The National Association of REALTORS Pending Home Sales Index for November shows an increase of 7.3 percent in the index from the month before (seasonally adjusted), and a 5.9 percent increase from a year ago. This is the second consecutive month that the index has increased and marks the highest level the index has achieved since April 2010 when it was at 111.5.
Here are highlights from the report for November 2011:
- The pending home sales index (seasonally adjusted) was 100.1 (the index is based upon 100.0 being equal to the average level of sales activity in 2001 which we could call the last “normal” year) which is a 7.3 percent increase from the month before and a 5.9 percent increase from a year ago.
- The”not-seasonally adjusted” index index was 81.1, a 10.0 percent decrease from the month before and a 6.9 percent increase from a year ago.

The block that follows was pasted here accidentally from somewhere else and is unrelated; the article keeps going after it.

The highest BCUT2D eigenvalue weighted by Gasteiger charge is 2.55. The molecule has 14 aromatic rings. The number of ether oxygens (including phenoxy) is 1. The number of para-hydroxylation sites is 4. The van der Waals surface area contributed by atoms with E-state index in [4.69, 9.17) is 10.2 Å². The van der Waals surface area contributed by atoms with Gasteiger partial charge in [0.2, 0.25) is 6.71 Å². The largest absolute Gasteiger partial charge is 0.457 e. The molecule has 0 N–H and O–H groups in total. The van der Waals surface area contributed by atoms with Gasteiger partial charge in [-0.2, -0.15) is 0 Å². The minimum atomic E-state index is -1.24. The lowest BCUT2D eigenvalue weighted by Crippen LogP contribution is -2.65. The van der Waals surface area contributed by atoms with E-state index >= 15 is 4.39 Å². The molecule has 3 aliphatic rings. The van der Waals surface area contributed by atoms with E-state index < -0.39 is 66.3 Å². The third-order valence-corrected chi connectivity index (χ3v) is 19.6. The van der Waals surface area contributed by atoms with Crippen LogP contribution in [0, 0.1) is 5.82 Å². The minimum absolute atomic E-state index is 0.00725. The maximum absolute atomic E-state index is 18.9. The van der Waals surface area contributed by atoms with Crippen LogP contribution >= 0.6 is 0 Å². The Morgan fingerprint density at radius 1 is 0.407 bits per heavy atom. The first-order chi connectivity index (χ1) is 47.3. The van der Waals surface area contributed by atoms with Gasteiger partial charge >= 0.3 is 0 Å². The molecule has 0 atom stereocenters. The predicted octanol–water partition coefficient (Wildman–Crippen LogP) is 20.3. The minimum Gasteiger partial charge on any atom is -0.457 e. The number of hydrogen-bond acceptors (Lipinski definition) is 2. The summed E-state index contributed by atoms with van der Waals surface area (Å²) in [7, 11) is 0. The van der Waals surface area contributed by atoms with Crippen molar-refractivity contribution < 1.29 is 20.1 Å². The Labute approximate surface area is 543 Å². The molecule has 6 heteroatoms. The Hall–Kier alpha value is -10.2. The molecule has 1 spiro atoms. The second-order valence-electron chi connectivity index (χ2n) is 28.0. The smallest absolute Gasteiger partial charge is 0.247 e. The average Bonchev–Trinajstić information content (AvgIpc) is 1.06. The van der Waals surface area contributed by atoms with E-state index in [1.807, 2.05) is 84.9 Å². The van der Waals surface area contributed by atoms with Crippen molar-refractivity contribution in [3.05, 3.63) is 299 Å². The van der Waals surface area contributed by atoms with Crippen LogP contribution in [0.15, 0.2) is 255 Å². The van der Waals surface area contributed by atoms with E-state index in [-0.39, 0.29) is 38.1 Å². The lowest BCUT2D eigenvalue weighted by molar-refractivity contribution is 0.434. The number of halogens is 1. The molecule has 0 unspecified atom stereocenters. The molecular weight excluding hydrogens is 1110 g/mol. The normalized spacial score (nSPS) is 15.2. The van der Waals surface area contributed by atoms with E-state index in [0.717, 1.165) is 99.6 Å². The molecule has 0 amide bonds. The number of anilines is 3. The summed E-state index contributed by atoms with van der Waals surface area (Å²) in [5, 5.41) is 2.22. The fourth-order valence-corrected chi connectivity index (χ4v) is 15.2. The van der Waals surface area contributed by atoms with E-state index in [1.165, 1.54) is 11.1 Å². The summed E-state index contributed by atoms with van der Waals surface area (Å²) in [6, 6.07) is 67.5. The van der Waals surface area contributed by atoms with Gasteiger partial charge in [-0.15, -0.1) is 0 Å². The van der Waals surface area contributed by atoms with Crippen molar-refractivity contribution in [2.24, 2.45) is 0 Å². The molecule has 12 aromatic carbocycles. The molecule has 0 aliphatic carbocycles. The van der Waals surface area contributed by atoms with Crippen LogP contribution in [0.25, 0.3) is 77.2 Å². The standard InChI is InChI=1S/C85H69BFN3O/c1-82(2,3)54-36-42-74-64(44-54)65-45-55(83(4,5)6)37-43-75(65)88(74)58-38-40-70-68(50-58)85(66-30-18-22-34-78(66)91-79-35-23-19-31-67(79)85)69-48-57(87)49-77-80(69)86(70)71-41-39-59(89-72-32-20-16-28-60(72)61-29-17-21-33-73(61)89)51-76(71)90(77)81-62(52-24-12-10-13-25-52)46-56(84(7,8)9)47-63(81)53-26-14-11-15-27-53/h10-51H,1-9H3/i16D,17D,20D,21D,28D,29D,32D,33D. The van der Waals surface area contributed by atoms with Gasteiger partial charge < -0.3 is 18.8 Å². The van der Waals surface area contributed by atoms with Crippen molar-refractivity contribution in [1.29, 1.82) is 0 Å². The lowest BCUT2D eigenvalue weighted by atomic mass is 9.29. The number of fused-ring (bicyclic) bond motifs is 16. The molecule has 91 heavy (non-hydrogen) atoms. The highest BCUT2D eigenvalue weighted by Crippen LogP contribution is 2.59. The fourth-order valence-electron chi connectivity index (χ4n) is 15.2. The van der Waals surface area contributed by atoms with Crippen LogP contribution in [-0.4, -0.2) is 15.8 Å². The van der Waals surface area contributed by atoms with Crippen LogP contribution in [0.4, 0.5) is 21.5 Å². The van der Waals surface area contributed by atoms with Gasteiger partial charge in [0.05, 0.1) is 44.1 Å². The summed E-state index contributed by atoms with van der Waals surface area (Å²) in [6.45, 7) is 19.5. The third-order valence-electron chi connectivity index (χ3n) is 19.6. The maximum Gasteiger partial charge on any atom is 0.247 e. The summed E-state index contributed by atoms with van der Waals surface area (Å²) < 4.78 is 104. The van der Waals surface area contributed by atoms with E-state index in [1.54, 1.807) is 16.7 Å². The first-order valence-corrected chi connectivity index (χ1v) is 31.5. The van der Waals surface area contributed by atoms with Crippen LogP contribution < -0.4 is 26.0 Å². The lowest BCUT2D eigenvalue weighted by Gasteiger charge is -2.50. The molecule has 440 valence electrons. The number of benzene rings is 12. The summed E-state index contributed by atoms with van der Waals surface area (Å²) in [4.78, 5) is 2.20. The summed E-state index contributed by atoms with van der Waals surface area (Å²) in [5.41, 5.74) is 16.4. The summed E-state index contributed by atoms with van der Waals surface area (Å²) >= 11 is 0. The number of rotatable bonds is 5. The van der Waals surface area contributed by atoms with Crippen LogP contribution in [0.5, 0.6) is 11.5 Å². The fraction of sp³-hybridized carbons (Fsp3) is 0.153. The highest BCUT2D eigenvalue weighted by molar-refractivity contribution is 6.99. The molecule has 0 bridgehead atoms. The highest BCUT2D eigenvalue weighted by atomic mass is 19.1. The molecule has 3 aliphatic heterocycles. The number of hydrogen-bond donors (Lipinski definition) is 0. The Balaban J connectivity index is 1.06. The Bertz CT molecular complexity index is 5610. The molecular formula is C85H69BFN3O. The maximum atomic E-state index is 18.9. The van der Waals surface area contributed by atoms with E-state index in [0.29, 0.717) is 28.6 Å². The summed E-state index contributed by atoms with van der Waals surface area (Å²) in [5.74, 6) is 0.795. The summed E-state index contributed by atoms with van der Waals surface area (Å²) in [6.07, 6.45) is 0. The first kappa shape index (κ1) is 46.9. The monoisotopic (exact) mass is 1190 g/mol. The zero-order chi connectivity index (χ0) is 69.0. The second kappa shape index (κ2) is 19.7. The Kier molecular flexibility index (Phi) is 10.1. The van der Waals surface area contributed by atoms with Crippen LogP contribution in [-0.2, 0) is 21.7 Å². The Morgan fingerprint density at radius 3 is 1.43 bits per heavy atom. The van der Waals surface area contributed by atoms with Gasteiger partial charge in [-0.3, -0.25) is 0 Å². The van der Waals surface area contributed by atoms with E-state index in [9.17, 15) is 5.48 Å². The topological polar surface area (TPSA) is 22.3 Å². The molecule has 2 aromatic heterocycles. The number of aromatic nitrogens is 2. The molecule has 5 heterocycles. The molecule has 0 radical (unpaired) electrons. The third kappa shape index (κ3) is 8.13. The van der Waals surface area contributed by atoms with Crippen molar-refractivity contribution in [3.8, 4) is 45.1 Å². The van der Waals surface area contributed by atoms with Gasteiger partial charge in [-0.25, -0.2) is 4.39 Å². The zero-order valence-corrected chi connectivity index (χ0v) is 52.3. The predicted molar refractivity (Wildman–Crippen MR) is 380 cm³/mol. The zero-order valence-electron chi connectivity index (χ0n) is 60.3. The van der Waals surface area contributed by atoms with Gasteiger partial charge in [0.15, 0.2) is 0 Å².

- All the regions this month had month over month increases and year over year increases in home sales activity with the exception of the Northeast that had a slight (0.3 percent) year over year decrease.
Lawrence Yun, NAR chief economist,
said the gains may result partially from delayed transactions. “Housing affordability conditions are at a record high and there is a pent-up demand from buyers who’ve been on the sidelines, but contract failures have been running unusually high. Some of the increase in pending home sales appears to be from buyers recommitting after an initial contract ran into problems, often with the mortgage,” he said.
“November is doing reasonably well in comparison with the past year. The sustained rise in contract activity suggests that closed existing-home sales, which are the important final economic impact figures, should continue to improve in the months ahead,” Yun added.